Being With Flowers
A Celebration of How Fen Grass-of-Parnassus "Gets It On"
From our spot beside a trail in northeastern Vermont, it might have been easier to turn our attention to the charismatic: warblers calling from the canopy overhead, a rare bee nearby, or even a visit with orchids growing across town. Instead, we studied only the white flowers at our feet.
For two hours on a wet, summer day, my friend and colleague Grace Glynn and I did little more than sit in one place to discover, ponder, discuss and enjoy the antics of Fen Grass-of-Parnassus (Parnassia glauca). More to the point: we spent two hours understanding how this plant’s flowers have sex with one another.
Two hours. One place. One plant. I consider that an act of rebellion.
To be everywhere at once is to be nowhere forever. — Edward Abbey
Diversion and distraction are now human afflictions. Blame the internet in part. FOMO, fear of missing out, is defined as the feeling of anxiety owing to the belief that our friends, posting to social media from somewhere else, are doing something better than we are. “To be everywhere at once is to be nowhere forever,” Edward Abbey once wrote. Even nature can offer a kind of FOMO, particularly among birdwatchers, those listers who turn their gaze away from their bird in view toward notions of one better up ahead, toward the “what’s next.”
For Grace and me there was no what’s next. Fen Grass-of-Parnassus was enough. That’s because this plant is calculating and methodical in its game of reproduction (including how it welcomes that rare bee to its nectar rewards each autumn). So I will distill for you two hours of flower observation into about two minutes of reading:
Have a look at this first flower (Image 1 – click for a bigger view). I’ve labelled key parts: a pollen-producing anther sits atop a filament — together they constitute a stamen, five of which encircle a green pistil (barely visible), where fertilization happens. Those “staminodes” are modified stamens advertising nectar to potential pollinators.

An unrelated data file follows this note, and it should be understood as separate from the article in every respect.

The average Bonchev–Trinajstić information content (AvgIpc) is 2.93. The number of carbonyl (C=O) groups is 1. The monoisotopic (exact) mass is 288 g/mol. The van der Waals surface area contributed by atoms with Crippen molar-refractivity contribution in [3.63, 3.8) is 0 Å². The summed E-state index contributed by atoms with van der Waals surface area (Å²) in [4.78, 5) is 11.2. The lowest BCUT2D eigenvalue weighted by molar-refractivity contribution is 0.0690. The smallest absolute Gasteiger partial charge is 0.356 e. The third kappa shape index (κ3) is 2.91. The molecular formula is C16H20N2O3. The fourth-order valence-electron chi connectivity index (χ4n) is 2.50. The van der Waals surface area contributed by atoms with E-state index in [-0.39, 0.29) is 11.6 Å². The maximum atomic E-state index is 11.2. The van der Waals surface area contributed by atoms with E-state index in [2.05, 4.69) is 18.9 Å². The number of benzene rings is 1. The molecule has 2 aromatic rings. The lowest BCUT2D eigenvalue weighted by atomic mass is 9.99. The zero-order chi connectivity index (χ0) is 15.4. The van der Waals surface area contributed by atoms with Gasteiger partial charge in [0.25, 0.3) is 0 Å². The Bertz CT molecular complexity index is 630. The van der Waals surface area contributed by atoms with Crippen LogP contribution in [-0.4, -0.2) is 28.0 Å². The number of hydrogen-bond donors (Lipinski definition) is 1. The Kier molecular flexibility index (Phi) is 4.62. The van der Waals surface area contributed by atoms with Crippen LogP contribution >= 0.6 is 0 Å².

Also know that most flowers do not mate with themselves. One way flowers prevent that kind of self-pollination is for their pollen and pistil to mature at different times. By contrast, in cross-pollination, one flower’s pollen fertilizes a mature pistil on another plant’s flower, which maximizes genetic diversity — a good thing in the struggle for existence.
Like many plants, Fen Grass-of-Parnassus relies on insects to carry its pollen from one flower to the next, luring bees and flies with the promise of nectar, with those green stripes (nectar guides) pointing the way. As an insect finds nectar at the base of each flower, it gets dusted with pollen (or gathers it in the case of some bees) before flying off to another bloom.
But Fen Grass-of-Parnassus plays a long game with its insects. Instead of producing pollen from all five stamens simultaneously, it issues pollen sequentially, one anther at a time (and probably one anther per day). Better yet, each anther goes to great lengths — literally — to touch its pollinators.
Note how the anther I’ve labelled above in Image 1 is elevated on its filament and arched over the pistil. It is the first of the five to make this extension — moving into position to more easily address a visiting insect with pollen (which has yet to emerge from that first anther). After a day or so in place, dishing out its pollen, the stamen will swing outward to make room for one of its brothers to take its turn directly over the pistil. This goes on sequentially until all five stamens have made the maneuver.